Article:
NEW YORK NURSE: March 2010
by Randi Hoffman
On Jan. 28, more than 400 NYSNA nurses rallied outside St. Vincent’s Hospital in Manhattan when they heard negotiations were underway for the hospital to be sold to Continuum Health Partners. Continuum was planning to shut down the hospital’s acute care, emergency, and surgical units. Representatives of NYSNA District 13 and 1199SEIU offered their support, and City Council President Christine Quinn and Borough President Scott Stringer spoke to the crowd. About 900 RNs currently work at St. Vincent’s.
St. Vincent’s is the only major hospital on the lower west side of Manhattan, serving Greenwich Village, Chelsea, Tribeca, and other surrounding neighborhoods.
NYSNA nurses met with Governor Paterson’s office and other government officials. Then it joined with the New York Professional Nurses Union and the National Federation of Nurses to place a half-page advertisement in the Feb. 3 edition of the New York Times, urging Governor Paterson and State Health Commissioner Richard Daines to keep St. Vincent’s open and intact.
Continuum backed out, but the hospital’s financial problems continue. St. Vincent’s is $700 million in debt and has been struggling financially for years. Then 300 employees were let go. None were NYSNA nurses. In a gesture of goodwill, NYSNA nurses, along with health care workers from 1199SEIU, agreed to take a 10% temporary wage reduction to help stabilize the hospital’s finances. St. Vincent’s executives had taken pay cuts of 20% to 25%.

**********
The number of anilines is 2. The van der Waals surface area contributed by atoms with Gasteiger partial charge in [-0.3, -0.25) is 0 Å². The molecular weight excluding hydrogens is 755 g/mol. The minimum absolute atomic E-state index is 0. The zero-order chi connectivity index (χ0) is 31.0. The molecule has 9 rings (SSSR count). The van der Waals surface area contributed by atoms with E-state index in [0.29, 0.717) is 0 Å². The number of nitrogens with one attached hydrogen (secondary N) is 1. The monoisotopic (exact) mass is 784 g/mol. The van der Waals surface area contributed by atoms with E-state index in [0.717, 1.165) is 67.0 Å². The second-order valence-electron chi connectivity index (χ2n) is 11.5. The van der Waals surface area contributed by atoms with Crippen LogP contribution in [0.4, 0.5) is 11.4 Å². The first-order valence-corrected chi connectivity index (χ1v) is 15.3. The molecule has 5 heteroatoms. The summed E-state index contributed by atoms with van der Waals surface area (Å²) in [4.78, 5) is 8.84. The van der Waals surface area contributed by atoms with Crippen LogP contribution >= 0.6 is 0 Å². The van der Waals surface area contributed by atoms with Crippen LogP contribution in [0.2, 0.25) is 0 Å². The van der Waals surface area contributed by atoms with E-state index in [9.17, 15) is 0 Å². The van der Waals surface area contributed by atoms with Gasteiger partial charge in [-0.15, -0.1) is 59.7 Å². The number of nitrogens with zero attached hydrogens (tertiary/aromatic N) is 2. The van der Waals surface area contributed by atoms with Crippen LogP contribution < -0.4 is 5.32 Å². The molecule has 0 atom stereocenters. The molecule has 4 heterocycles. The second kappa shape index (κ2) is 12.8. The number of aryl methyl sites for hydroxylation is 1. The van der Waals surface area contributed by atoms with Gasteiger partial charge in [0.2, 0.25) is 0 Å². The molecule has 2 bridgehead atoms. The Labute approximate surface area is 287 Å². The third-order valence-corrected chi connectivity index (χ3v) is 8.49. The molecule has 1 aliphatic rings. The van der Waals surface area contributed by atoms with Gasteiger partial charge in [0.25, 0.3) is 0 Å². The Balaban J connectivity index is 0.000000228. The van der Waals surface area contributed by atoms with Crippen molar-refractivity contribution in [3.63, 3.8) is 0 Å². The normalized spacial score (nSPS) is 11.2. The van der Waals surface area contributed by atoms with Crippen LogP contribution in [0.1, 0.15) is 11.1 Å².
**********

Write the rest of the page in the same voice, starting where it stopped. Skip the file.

“A reduction in wages is admittedly difficult for any working family,” said Lorraine Seidel, NYSNA’s Economic and General Welfare program director. “In this case, NYSNA members found this decision to be a necessary one in order to save the life of the institution. NYSNA is doing all it can to keep St. Vincent’s open, considering the loss to the community if it closes, and the real fact that hospitals are hiring fewer nurses.”